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Dark Web Drug Offences

Using the dark web is not illegal in itself, but buying or selling drugs or facilitating drug deals using the dark web is. If you have been arrested for or charged with a dark web drug offence, you need advice from lawyers who have specialist experience in this complex and technical area.

Our drug offence solicitors are experts in this area, and can assist with a wide range of drug offence investigations and prosecutions relating to the dark web as well as related criminal offences, including:

  • Possession of drugs bought on the dark web
  • Supplying drugs on the dark web
  • Importation of drugs and smuggling
  • Drug conspiracies
  • County lines matters

The dark web is often linked with alleged criminal activity – a place where people often go to access extreme or child pornography, buy and sell drugs and access other illegal products such as firearms anonymously. However, law enforcement have their methods for identifying suspects even if your IP address is hidden. It is not uncommon for dark web users to get caught up in criminal investigations no matter how many precautions they take.

We know exactly how to approach these dark web criminal cases and how to challenge the evidence involved. We are often able to help our clients avoid criminal charges altogether or to achieve a ‘not guilty’ verdict at trial.

Our drug offence solicitors can represent you at the police station, during criminal investigations and at court, providing practical advice and fierce defence strategy at every stage.

So, facing drug offence allegations after using the dark web? Get in touch with our expert darknet solicitors now for advice or immediate representation by using our simple contact form to request a call back or contacting us on one of the following numbers:

  • Call 0333 009 5968 – for standard enquiries during office hours
  • WhatsApp 07535 215140 – for 24/7 emergency support including police station representation
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Types of dark web drug offences we can help with

Our specialist solicitors have years of experience representing clients in relation to a wide range of dark web related drug offences.

We fully understand the dark web laws in the UK, so we can talk you through your options and advise you at every stage of the process.

If you have been arrested or invited to the police station for a voluntary interview under caution, we recommend that you do not speak to the police about any offence until a solicitor is there to advise you. Anything you say at this stage could be used as evidence against you.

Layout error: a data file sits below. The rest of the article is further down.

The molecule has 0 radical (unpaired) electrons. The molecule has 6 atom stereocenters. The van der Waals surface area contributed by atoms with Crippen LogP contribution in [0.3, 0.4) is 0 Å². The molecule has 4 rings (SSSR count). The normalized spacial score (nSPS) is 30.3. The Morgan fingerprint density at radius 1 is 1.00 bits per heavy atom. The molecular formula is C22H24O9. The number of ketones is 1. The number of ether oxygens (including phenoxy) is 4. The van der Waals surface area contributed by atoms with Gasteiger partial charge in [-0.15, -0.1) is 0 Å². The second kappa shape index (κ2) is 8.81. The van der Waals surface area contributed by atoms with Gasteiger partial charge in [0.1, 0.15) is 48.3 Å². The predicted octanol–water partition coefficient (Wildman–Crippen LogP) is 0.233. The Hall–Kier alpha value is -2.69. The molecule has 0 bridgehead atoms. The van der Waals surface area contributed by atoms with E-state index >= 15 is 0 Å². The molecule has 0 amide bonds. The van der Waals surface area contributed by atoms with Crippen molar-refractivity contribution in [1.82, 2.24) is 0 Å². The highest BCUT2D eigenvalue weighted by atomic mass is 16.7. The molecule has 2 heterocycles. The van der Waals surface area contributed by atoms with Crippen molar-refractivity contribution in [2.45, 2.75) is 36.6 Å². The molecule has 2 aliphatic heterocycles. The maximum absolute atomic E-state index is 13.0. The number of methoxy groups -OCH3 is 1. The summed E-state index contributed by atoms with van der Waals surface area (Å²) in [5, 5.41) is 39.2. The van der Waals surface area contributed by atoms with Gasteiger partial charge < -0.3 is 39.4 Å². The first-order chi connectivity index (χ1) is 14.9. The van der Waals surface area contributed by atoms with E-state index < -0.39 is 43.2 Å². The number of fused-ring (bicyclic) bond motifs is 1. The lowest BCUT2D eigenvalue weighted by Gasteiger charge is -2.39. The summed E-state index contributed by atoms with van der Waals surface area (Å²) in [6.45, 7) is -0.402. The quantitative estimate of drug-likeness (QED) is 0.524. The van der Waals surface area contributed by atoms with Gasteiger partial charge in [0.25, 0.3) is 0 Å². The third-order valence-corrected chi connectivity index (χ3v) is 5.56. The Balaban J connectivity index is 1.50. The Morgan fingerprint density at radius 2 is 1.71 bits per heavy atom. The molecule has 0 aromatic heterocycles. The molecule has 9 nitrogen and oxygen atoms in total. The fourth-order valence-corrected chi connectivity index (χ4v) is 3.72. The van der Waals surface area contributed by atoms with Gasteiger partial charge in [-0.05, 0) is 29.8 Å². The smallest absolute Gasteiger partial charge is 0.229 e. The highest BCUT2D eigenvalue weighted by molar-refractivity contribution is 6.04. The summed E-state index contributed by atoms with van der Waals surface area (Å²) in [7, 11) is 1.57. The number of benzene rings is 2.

Our expertise includes:

Possession of drugs

If you have been caught in physical possession of a drug purchased from the dark web, you may be charged with possession or possession with intent to supply (depending on the circumstances, such as quantity of drug).

We can assist with these types of cases, including where the police or prosecutor has obtained evidence from the dark web or that suggests you used the dark web to purchase Class A, Class B or Class C drugs.

Supply of drugs

Selling drugs over the dark web or selling drugs you bought from the dark web could result in a prosecution for a range of ‘supply offences’. We can advise on all types of supply offence, including:

Importation of drugs and smuggling

The dark web is commonly used to facilitate the importation of drugs into the UK from other countries. These crimes are often revealed when Border Force detects and seizes suspicious deliveries at the border and enforcement officers may use these to track down the sender and recipient.

See also – Fentanyl Importation and Smuggling.

Drug conspiracies

A drug conspiracy is where two or more people agree to commit a drugs offence, such as supplying drugs or importing drugs. We can assist if you have been accused of conspiring to commit a drugs offences, including:

County lines

We can assist with investigations and prosecutions arising from ‘county lines’ offences. County lines refers to the range of criminal offences associated with smuggling drugs across county borders, usually via children and vulnerable adults. Such offences include:

The dark web is often used to facilitate county lines offences, such as setting up drug deals, purchasing firearms, and grooming vulnerable people. We are familiar with the role dark web evidence can play in county lines offences and can provide practical advice.

Common questions about dark web drug offences

What is the dark web?